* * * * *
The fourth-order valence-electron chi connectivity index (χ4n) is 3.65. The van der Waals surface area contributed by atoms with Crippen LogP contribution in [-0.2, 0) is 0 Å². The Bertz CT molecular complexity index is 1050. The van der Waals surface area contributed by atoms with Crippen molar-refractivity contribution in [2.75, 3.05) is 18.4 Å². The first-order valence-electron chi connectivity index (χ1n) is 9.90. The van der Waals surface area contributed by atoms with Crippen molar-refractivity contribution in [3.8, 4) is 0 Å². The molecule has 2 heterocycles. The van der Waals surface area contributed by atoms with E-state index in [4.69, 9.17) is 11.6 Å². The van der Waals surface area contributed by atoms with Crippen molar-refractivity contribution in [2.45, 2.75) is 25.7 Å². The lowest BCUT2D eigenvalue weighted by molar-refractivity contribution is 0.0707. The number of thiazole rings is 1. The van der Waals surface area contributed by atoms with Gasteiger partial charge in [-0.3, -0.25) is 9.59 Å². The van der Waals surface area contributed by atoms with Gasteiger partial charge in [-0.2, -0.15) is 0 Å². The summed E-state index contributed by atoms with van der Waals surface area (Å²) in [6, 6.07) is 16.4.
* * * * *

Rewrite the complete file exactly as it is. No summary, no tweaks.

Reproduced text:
The fourth-order valence-electron chi connectivity index (χ4n) is 3.65. The van der Waals surface area contributed by atoms with Crippen LogP contribution in [-0.2, 0) is 0 Å². The Bertz CT molecular complexity index is 1050. The van der Waals surface area contributed by atoms with Crippen molar-refractivity contribution in [2.75, 3.05) is 18.4 Å². The first-order valence-electron chi connectivity index (χ1n) is 9.90. The van der Waals surface area contributed by atoms with Crippen molar-refractivity contribution in [3.8, 4) is 0 Å². The molecule has 2 heterocycles. The van der Waals surface area contributed by atoms with E-state index in [4.69, 9.17) is 11.6 Å². The van der Waals surface area contributed by atoms with Crippen molar-refractivity contribution in [2.45, 2.75) is 25.7 Å². The lowest BCUT2D eigenvalue weighted by molar-refractivity contribution is 0.0707. The number of thiazole rings is 1. The van der Waals surface area contributed by atoms with Gasteiger partial charge in [-0.3, -0.25) is 9.59 Å². The van der Waals surface area contributed by atoms with Gasteiger partial charge in [-0.2, -0.15) is 0 Å². The summed E-state index contributed by atoms with van der Waals surface area (Å²) in [6, 6.07) is 16.4.